A new interview with the Duke and Duchess of Cambridge has given royal watchers a peek into the family’s life under isolation, and it turns out it’s far more relatable than we thought.
Kate wowed royal watchers with a stunningly frank admission that like so many parents, she leans on a little white lie from time to time to keep the kids in line.
The mum-of-three admitted that during the pandemic homeschool has presented a unique challenge, and she’s even had to resort to a little fib to keep the kids happy.
“Don’t tell the children, we’ve actually kept it going through the holidays,” she admitted to the BBC, adding “I feel very mean.”
The Duchess explained the schooling keeps the little ones occupied, and added she was bowled over by their ‘stamina’.
The pair also revealed they have keep in contact with family via phone calls and video chats though she admitted things could get dicey with a toddler wielding the smartphone.
“It gets a bit hectic, I'm not going to lie, with a two-year-old you have to take the phone away,” Kate admitted, referring to Prince Louis who is her youngest.
“It's quite hectic for them all to say the right thing at the right time without pressing the wrong buttons. But it's great and it's nice to keep in touch with everybody.”
The dupo also discussed Prince Charles’ shock diagnosis, as well as the importance of maintaining mental health while in isolation.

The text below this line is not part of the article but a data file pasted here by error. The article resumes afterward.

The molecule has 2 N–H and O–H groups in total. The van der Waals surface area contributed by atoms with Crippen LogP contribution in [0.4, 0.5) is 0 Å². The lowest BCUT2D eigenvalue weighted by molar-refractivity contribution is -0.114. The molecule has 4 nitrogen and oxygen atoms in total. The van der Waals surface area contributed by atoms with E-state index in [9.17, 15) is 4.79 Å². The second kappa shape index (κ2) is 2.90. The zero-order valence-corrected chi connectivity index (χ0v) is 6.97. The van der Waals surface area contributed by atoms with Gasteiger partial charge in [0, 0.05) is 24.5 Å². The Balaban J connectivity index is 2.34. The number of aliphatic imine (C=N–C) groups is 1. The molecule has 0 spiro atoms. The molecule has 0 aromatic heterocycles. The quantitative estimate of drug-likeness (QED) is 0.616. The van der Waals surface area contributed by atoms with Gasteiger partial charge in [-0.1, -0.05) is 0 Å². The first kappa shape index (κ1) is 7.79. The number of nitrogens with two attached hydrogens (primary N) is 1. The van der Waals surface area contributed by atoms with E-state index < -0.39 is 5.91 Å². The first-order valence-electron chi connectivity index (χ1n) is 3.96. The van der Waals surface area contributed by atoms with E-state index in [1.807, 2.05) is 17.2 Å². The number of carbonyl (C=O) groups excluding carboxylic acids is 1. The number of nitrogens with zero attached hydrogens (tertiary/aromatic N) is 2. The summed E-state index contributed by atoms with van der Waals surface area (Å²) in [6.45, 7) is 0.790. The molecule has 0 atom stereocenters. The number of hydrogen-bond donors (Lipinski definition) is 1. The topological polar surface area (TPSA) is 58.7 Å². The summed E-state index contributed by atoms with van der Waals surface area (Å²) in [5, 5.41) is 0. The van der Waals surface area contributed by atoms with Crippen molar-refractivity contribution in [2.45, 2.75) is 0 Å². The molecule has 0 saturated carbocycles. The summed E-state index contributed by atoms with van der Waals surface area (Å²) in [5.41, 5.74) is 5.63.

William and Kate’s generous donation
The pair have been working from home to support the nation’s efforts to combat coronavirus, as the death toll climbs to over 14,000.
Prince William made a private donation to Captain Tom Moore, the 99-year-old war veteran who has so far raised more than £18m for NHS charities.
William and Kate wrote to Cpt Moore after he hit his target of completing 100 laps in his garden.
Speaking on the BBC, Prince William called the veteran an “absolute legend”.
He said: “It’s incredible, I did see it on the news the other night and I thought ‘Good on him’.
“It’s amazing and what I love also is that he’s a 99-year-old war vet who’s been around a long time, knows everything, and it’s wonderful that everyone kind of has been inspired by his story and his determination.”
William also called him a “one-man fundraising machine”.
Kensington Palace confirmed the donation from William, 37, but did not disclose how much it was.